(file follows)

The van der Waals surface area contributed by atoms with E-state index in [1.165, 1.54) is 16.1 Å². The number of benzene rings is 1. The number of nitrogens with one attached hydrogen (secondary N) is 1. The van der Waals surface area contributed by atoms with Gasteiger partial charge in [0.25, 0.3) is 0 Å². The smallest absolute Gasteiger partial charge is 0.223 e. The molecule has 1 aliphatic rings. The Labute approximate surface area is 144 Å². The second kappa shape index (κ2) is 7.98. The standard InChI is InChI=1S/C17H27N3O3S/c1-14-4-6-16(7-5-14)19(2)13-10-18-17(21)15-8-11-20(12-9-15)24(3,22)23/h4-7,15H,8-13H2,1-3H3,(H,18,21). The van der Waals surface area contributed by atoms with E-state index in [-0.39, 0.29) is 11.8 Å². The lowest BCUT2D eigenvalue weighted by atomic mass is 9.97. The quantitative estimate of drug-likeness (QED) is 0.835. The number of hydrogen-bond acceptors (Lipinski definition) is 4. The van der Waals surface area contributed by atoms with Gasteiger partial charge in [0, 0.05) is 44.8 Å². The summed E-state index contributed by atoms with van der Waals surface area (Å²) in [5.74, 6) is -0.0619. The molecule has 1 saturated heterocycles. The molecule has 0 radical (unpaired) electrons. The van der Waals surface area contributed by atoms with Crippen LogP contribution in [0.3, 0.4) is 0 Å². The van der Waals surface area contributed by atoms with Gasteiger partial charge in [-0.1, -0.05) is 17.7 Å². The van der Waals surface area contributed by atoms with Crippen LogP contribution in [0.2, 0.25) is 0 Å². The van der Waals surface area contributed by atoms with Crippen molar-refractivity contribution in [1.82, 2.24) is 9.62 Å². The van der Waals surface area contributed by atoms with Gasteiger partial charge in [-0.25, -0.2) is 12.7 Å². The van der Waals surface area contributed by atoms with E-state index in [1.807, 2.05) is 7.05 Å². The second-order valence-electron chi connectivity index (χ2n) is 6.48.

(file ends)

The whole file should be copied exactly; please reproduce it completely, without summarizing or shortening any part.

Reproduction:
The van der Waals surface area contributed by atoms with E-state index in [1.165, 1.54) is 16.1 Å². The number of benzene rings is 1. The number of nitrogens with one attached hydrogen (secondary N) is 1. The van der Waals surface area contributed by atoms with Gasteiger partial charge in [0.25, 0.3) is 0 Å². The smallest absolute Gasteiger partial charge is 0.223 e. The molecule has 1 aliphatic rings. The Labute approximate surface area is 144 Å². The second kappa shape index (κ2) is 7.98. The standard InChI is InChI=1S/C17H27N3O3S/c1-14-4-6-16(7-5-14)19(2)13-10-18-17(21)15-8-11-20(12-9-15)24(3,22)23/h4-7,15H,8-13H2,1-3H3,(H,18,21). The van der Waals surface area contributed by atoms with E-state index in [-0.39, 0.29) is 11.8 Å². The lowest BCUT2D eigenvalue weighted by atomic mass is 9.97. The quantitative estimate of drug-likeness (QED) is 0.835. The number of hydrogen-bond acceptors (Lipinski definition) is 4. The van der Waals surface area contributed by atoms with Gasteiger partial charge in [0, 0.05) is 44.8 Å². The summed E-state index contributed by atoms with van der Waals surface area (Å²) in [5.74, 6) is -0.0619. The molecule has 1 saturated heterocycles. The molecule has 0 radical (unpaired) electrons. The van der Waals surface area contributed by atoms with Crippen LogP contribution in [0.3, 0.4) is 0 Å². The van der Waals surface area contributed by atoms with Gasteiger partial charge in [-0.1, -0.05) is 17.7 Å². The van der Waals surface area contributed by atoms with Crippen LogP contribution in [0.2, 0.25) is 0 Å². The van der Waals surface area contributed by atoms with Crippen molar-refractivity contribution in [1.82, 2.24) is 9.62 Å². The van der Waals surface area contributed by atoms with Gasteiger partial charge in [-0.25, -0.2) is 12.7 Å². The van der Waals surface area contributed by atoms with E-state index in [1.807, 2.05) is 7.05 Å². The second-order valence-electron chi connectivity index (χ2n) is 6.48.